# Why texture coordinate of flat surface reflection is calculated like this in fragment shader? [closed]

The whole project is here: https://developer.apple.com/library/mac/#samplecode/GLEssentials/Introduction/Intro.html

The rendering flow is like this:

1. Render the character upside down to a texture.
2. Render the character normally.
3. Render the flat reflection surface below the character using the texture from step 1.

I don't understand the texture coordinate calculation in the fragment shader, specifically the block marked with `???` below:

``````precision highp float;

// Color of tint to apply (blue)
const vec4 tintColor = vec4(0.0, 0.0, 1.0, 1.0);

// Amount of tint to apply
const float tintFactor = 0.2;

varying vec3  varNormal;
varying vec3  varEyeDir;

uniform sampler2D diffuseTexture;

void main (void)
{
// Compute reflection vector
vec3 reflectDir = reflect(varEyeDir, varNormal);

// Compute altitude and azimuth angles
vec2 texcoord;

texcoord.t = normalize(reflectDir).y;
// ???????????????????????????????????????????????
reflectDir.y = 0.0; // Why clear reflectDir.y?
texcoord.s = normalize(reflectDir).x * 0.5; // Why times 0.5?

// Translate index values into proper range
if (reflectDir.z >= 0.0) {
texcoord = (texcoord + 1.0) * 0.5;
} else {
texcoord.t = (texcoord.t + 1.0) * 0.5;
texcoord.s = (-texcoord.s) * 0.5 + 1.0; // Why translation of s is like this, different from t?
}
// ???????????????????????????????????????????????

// Do a lookup into the environment map.
vec4 texColor = texture2D(diffuseTexture, texcoord);

// Add some blue tint to the image so it looks more like a mirror or glass
gl_FragColor = mix(texColor, tintColor, tintFactor);
}
``````

Thanks in advance to anyone who can demystify this for me!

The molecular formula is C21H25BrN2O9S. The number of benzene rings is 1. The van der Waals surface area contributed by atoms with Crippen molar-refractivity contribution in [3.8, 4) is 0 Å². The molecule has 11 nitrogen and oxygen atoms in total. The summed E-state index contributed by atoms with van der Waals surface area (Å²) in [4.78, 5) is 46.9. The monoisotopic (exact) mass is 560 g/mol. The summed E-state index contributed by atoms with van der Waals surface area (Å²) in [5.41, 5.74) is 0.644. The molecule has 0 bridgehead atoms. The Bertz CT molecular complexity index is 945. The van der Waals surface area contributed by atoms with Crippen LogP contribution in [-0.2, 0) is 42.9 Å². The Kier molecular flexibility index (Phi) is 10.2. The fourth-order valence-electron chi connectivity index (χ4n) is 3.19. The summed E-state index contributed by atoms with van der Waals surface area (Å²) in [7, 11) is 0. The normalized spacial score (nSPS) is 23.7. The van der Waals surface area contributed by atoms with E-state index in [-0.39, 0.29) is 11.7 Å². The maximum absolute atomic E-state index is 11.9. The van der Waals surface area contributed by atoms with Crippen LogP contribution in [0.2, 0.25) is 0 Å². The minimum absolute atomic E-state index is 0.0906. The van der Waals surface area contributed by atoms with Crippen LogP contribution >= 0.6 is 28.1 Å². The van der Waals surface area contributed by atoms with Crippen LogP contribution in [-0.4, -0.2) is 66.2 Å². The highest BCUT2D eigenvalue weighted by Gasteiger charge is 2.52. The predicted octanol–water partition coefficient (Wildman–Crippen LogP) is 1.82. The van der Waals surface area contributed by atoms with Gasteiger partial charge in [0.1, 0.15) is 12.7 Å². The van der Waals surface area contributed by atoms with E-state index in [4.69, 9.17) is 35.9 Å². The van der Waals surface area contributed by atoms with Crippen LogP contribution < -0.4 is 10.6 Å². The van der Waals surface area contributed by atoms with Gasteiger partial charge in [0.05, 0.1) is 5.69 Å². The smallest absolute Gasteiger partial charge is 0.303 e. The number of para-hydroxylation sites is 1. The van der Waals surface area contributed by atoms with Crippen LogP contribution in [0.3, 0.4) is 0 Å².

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## closed as too localized by Sean Middleditch, bummzack, Byte56♦, Josh Petrie♦, AnkoApr 7 '13 at 16:32

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They seem to be using a kind of quasi-polar coordinates for the texture. The code you marked off is concerned with measuring the relationship of `reflectDir` to the coordinate axes and mapping that into texture coordinates.
First, it takes `reflectDir.y` to be the t component of the texture coordinate. In both cases of the if-statement, it adds 1 to this and multiplies by 0.5 in order to map it from the [-1, 1] interval to [0, 1].
It then zeroes out the `reflectDir.y` and renormalizes, in order to look only at the horizontal components of the vector in what follows. For the horizontal component there are two cases, based on whether z is positive or negative. In either case, it uses `reflectDir.x` for the s component of the texture coordinate, but mapped in a different way: for positive z, it maps [-1, 1] to [.25, .75], and for negative z it maps [-1, 1] to [1.25, .75]. After texture wrapping, the latter case will end up occupying the intervals [.75, 1.0] and [0, .25], so it fills the parts of the texture not already occupied by the positive-z case.
Thanks. I found I missed a very important detail before, i.e., the reflection surface's normal is set to point to +Z instead of +Y, and the latter is what I thought naturally as the case. After figuring this out, some confusions are easily solved. However, as to the different treatments of `texcoord.s` for positive and negative `reflectDir.z`, I think they are very arbitrary and only make sense for this specific scene and are not general math formulae, right? In fact, [1.25, .75] of `texcoord.s` does not make much sense because it uses `GL_CLAMP_TO_EDGE` and `reflectDir.z` is never < 0 here. – an0 Mar 23 '13 at 16:00
@an0 Well, it could be used as a general environment mapping - the math works out, although this mapping would seem to have serious issues with texture distortion. The different treatments for positive and negative z are just to get the whole 360 degrees of the environment into the texture. The use of `GL_CLAMP_TO_EDGE` may just be a mistake on the part of the coder of the sample. And you may be right that the z < 0 part is not necessary here, but the coder may have forgotten to optimize it or chosen not to, to leave the code more generalized. – Nathan Reed Mar 23 '13 at 16:21